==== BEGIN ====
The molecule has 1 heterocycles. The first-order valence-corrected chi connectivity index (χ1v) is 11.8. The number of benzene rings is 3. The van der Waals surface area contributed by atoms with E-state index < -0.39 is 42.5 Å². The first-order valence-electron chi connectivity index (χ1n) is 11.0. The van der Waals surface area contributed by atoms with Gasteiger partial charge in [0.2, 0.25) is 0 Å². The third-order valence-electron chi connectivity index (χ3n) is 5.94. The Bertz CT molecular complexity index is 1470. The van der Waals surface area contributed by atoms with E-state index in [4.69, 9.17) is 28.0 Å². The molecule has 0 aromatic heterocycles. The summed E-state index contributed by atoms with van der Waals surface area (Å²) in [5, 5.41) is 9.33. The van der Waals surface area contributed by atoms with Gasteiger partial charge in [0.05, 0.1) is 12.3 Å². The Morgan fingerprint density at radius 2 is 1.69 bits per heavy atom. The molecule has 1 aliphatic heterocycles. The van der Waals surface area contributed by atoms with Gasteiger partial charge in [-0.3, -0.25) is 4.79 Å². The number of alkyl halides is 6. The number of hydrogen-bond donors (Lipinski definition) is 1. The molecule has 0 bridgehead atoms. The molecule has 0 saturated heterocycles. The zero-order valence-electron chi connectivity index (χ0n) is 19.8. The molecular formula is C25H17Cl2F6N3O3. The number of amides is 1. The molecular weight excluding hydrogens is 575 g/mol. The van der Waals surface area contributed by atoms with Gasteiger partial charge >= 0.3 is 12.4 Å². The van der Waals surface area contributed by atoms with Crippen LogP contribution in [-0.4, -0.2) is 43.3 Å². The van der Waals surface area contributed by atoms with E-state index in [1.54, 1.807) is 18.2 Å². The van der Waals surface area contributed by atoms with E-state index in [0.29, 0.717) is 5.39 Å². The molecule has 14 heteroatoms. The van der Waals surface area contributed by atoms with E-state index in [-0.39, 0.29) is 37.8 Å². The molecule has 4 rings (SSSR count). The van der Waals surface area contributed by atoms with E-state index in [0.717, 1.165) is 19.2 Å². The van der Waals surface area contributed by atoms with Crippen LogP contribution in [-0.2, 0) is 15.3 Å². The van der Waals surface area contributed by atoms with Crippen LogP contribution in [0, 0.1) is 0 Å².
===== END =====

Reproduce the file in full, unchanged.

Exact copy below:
The molecule has 1 heterocycles. The first-order valence-corrected chi connectivity index (χ1v) is 11.8. The number of benzene rings is 3. The van der Waals surface area contributed by atoms with E-state index < -0.39 is 42.5 Å². The first-order valence-electron chi connectivity index (χ1n) is 11.0. The van der Waals surface area contributed by atoms with Gasteiger partial charge in [0.2, 0.25) is 0 Å². The third-order valence-electron chi connectivity index (χ3n) is 5.94. The Bertz CT molecular complexity index is 1470. The van der Waals surface area contributed by atoms with E-state index in [4.69, 9.17) is 28.0 Å². The molecule has 0 aromatic heterocycles. The summed E-state index contributed by atoms with van der Waals surface area (Å²) in [5, 5.41) is 9.33. The van der Waals surface area contributed by atoms with Gasteiger partial charge in [0.05, 0.1) is 12.3 Å². The Morgan fingerprint density at radius 2 is 1.69 bits per heavy atom. The molecule has 1 aliphatic heterocycles. The van der Waals surface area contributed by atoms with Gasteiger partial charge in [-0.3, -0.25) is 4.79 Å². The number of alkyl halides is 6. The number of hydrogen-bond donors (Lipinski definition) is 1. The molecule has 0 bridgehead atoms. The molecule has 0 saturated heterocycles. The zero-order valence-electron chi connectivity index (χ0n) is 19.8. The molecular formula is C25H17Cl2F6N3O3. The number of amides is 1. The molecular weight excluding hydrogens is 575 g/mol. The van der Waals surface area contributed by atoms with Gasteiger partial charge >= 0.3 is 12.4 Å². The van der Waals surface area contributed by atoms with Crippen LogP contribution in [-0.4, -0.2) is 43.3 Å². The van der Waals surface area contributed by atoms with E-state index in [1.54, 1.807) is 18.2 Å². The van der Waals surface area contributed by atoms with E-state index in [0.29, 0.717) is 5.39 Å². The molecule has 14 heteroatoms. The van der Waals surface area contributed by atoms with E-state index in [-0.39, 0.29) is 37.8 Å². The molecule has 4 rings (SSSR count). The van der Waals surface area contributed by atoms with E-state index in [0.717, 1.165) is 19.2 Å². The van der Waals surface area contributed by atoms with Crippen LogP contribution in [-0.2, 0) is 15.3 Å². The van der Waals surface area contributed by atoms with Crippen LogP contribution in [0, 0.1) is 0 Å².